In article <786483286-1-51539 at blue.weeg.uiowa.edu>,
jmonahn at blue.weeg.uiowa.edu wrote:
> The free software called "Image" is available for the Mac from the anon. ftp
> site: zippy.nimh.nih.gov
> I believe it can do the analysis you need. Also, you can use a digitizing
> board with a mac, Video Spigot, for example, to capture single frames of
> to be opened in the image analysis software.
> Joe Monahan
>>> In note <umdoble-2411942301430001 at dyn1-085.cc.umanitoba.ca>,
>umdoble at mail.cc.umanitoba.ca (Brad Doble) writes:
> >Our lab currently has a microscope equipped with a CCD colour video camera
> >and colour monitor. We would like to store images (videocassette
> >recorder?) and then analyze them using a computer (we currently have a
> >computer with a 66 MHz 486 processor, 8 Megabytes RAM, 250 MB hard drive,
> >and a standard svga graphics card). What additional hardware (RAM,
> >graphics cards, hard disk space, etc.) is required, and what good software
> >programs are currently in use to analyze image data? The types of
> >analyses we would like to do include: i) counting labelled or stained
> >cells vs. control cells ; ii) measuring the intensity of fluorescent
> >markers; iii) determing morphometric values; etc. The purchase of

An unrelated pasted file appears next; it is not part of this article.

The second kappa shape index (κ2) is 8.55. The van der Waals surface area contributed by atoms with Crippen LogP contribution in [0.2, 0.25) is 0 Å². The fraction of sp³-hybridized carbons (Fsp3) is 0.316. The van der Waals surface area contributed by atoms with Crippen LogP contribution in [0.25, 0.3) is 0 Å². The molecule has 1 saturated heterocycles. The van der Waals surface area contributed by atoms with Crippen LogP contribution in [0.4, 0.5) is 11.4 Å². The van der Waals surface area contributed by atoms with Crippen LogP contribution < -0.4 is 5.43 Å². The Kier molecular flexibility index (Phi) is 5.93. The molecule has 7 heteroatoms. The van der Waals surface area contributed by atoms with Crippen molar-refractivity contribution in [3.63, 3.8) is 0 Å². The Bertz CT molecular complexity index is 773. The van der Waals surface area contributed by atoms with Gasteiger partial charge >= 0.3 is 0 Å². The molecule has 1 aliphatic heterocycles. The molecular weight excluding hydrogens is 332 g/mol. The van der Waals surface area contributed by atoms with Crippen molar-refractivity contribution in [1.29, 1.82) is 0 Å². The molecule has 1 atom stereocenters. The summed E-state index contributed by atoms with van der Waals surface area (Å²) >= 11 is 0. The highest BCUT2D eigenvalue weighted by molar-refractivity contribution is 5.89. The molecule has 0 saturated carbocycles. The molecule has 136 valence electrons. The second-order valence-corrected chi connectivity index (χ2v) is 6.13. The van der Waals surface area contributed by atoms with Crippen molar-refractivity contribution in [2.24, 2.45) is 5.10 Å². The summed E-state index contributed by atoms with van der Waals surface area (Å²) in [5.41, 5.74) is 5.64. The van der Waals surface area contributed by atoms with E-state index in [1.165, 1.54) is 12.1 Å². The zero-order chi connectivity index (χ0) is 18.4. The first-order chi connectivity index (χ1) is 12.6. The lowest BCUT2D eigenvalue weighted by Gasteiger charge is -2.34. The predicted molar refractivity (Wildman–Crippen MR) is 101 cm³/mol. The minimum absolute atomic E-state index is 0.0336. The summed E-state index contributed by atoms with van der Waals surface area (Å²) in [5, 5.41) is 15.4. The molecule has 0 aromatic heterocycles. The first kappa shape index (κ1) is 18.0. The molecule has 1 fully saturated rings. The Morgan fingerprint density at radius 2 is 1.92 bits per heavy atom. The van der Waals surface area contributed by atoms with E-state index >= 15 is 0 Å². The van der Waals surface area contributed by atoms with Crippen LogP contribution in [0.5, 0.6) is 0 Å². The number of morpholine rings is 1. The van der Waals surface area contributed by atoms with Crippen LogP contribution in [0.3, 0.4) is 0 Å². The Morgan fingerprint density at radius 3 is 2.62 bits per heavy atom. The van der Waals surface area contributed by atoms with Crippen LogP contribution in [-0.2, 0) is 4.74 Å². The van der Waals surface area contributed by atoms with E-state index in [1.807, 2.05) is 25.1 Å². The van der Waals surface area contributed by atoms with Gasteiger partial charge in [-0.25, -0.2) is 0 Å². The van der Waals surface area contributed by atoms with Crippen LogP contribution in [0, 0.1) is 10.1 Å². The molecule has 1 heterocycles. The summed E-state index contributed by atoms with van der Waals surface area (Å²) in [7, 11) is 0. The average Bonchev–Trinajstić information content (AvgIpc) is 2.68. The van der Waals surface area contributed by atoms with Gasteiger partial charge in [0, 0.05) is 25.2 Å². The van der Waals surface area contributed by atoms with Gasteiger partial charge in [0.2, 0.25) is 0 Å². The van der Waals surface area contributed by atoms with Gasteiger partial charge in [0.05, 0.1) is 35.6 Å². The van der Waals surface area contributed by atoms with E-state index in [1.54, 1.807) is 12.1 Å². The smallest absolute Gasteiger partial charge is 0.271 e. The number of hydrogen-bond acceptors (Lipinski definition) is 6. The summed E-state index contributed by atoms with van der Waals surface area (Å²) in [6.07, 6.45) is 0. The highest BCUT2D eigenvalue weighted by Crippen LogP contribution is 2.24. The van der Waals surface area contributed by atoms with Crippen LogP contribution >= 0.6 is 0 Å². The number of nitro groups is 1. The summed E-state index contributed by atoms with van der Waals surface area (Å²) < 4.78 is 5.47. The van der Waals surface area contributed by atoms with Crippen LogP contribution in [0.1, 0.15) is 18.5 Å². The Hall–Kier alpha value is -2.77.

> >another computer may be possible with our budget so please don't hesitate
> >to describe setups with Macintoshes if you feel they are best for the task
> >at hand. Also, I would like to have an idea of the cost of the hardware
> >and software required.
> >Any feedback will be greatly appreciated.
> > Thanks in advance,
> > Brad Doble
I would second the reccomendation of using NIH Image for the macintosh.
We have just recently gone into the digital imaging business, and have
been quite pleased. We already had a camera and scope. To compliment
this, we purchased a frame grabber board for $800. We threw the board
into a PowerMac 7100, and it works wonderfully. Here are my reasons for
thinking this is a good idea:
1. NIH Image is FREE. It will do all the analyses that you mention.
There are many freely available user programmed macros for doing even more
(like in situ grain counts), in addition to what you require. It even lets
you do time lapse video microscopy. On top of all this, there is a native
Power Mac version available (which means it is fully accelerated for the
Power Mac...you should see it do 3-D texture maps).
2. No other image analysis software is free. At the recent neuroscience
conference in Miami, I looked into all the other vendors offering digital
image analysis software for mac and windows. These programs were all a
bit fancier than NIH Image, but they started at about $1000. Some of them
had some really high end features, but none of them offered the superior
price/performance that NIH Image can.
3. The author of NIH Image, Wayne, is a great guy. He answers your
questions via e-mail. There is also a mailing list devoted to the use of
NIH Image, subscribed to by tons of more experienced NIH Image users, as
well as Wayne himself. I don't think many other companies offer this kind
of free technical support.
4. NIH Image creates standard TIFF image files. So, if you really wanted
to, you could pass these images along to colleagues (sp?) using a DOS
5. There are many other programs on the PowerMac that you can use to:
ready images for publication, archive, and enhance these TIFF files.